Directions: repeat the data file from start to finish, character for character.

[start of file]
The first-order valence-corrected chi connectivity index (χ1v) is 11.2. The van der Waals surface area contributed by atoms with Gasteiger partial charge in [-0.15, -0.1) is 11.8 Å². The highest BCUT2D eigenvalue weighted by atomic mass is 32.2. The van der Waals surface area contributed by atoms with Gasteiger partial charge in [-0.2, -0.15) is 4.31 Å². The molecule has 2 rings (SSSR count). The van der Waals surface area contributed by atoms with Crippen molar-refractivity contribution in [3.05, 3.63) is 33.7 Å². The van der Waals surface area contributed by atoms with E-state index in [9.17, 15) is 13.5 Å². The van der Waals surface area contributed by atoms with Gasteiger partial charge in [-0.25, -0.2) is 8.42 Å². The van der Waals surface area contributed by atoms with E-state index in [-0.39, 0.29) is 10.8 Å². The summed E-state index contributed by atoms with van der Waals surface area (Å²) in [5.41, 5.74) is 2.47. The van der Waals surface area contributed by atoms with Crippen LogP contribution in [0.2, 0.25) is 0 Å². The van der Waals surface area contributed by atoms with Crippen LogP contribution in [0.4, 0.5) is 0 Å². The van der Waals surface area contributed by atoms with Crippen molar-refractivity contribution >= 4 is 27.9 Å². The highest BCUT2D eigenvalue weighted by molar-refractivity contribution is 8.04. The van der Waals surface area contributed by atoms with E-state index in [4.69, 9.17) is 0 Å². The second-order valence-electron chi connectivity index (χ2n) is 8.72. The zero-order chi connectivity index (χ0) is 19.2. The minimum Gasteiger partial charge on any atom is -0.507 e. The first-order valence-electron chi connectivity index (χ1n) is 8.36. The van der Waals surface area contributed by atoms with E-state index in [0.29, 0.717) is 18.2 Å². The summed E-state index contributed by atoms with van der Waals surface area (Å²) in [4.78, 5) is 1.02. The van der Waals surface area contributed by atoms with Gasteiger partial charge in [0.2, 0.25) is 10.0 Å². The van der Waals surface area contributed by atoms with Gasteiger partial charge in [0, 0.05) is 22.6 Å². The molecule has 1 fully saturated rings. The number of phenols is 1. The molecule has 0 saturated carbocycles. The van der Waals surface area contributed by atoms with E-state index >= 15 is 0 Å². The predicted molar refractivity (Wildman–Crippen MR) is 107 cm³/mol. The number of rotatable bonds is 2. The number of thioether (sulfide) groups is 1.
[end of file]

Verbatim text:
The first-order valence-corrected chi connectivity index (χ1v) is 11.2. The van der Waals surface area contributed by atoms with Gasteiger partial charge in [-0.15, -0.1) is 11.8 Å². The highest BCUT2D eigenvalue weighted by atomic mass is 32.2. The van der Waals surface area contributed by atoms with Gasteiger partial charge in [-0.2, -0.15) is 4.31 Å². The molecule has 2 rings (SSSR count). The van der Waals surface area contributed by atoms with Crippen molar-refractivity contribution in [3.05, 3.63) is 33.7 Å². The van der Waals surface area contributed by atoms with E-state index in [9.17, 15) is 13.5 Å². The van der Waals surface area contributed by atoms with Gasteiger partial charge in [-0.25, -0.2) is 8.42 Å². The van der Waals surface area contributed by atoms with E-state index in [-0.39, 0.29) is 10.8 Å². The summed E-state index contributed by atoms with van der Waals surface area (Å²) in [5.41, 5.74) is 2.47. The van der Waals surface area contributed by atoms with Crippen LogP contribution in [0.2, 0.25) is 0 Å². The van der Waals surface area contributed by atoms with Crippen LogP contribution in [0.4, 0.5) is 0 Å². The van der Waals surface area contributed by atoms with Crippen molar-refractivity contribution >= 4 is 27.9 Å². The highest BCUT2D eigenvalue weighted by molar-refractivity contribution is 8.04. The van der Waals surface area contributed by atoms with E-state index in [4.69, 9.17) is 0 Å². The second-order valence-electron chi connectivity index (χ2n) is 8.72. The zero-order chi connectivity index (χ0) is 19.2. The minimum Gasteiger partial charge on any atom is -0.507 e. The first-order valence-electron chi connectivity index (χ1n) is 8.36. The van der Waals surface area contributed by atoms with E-state index in [0.29, 0.717) is 18.2 Å². The summed E-state index contributed by atoms with van der Waals surface area (Å²) in [4.78, 5) is 1.02. The van der Waals surface area contributed by atoms with Gasteiger partial charge in [0.2, 0.25) is 10.0 Å². The van der Waals surface area contributed by atoms with Gasteiger partial charge in [0, 0.05) is 22.6 Å². The molecule has 1 fully saturated rings. The number of phenols is 1. The molecule has 0 saturated carbocycles. The van der Waals surface area contributed by atoms with E-state index >= 15 is 0 Å². The predicted molar refractivity (Wildman–Crippen MR) is 107 cm³/mol. The number of rotatable bonds is 2. The number of thioether (sulfide) groups is 1.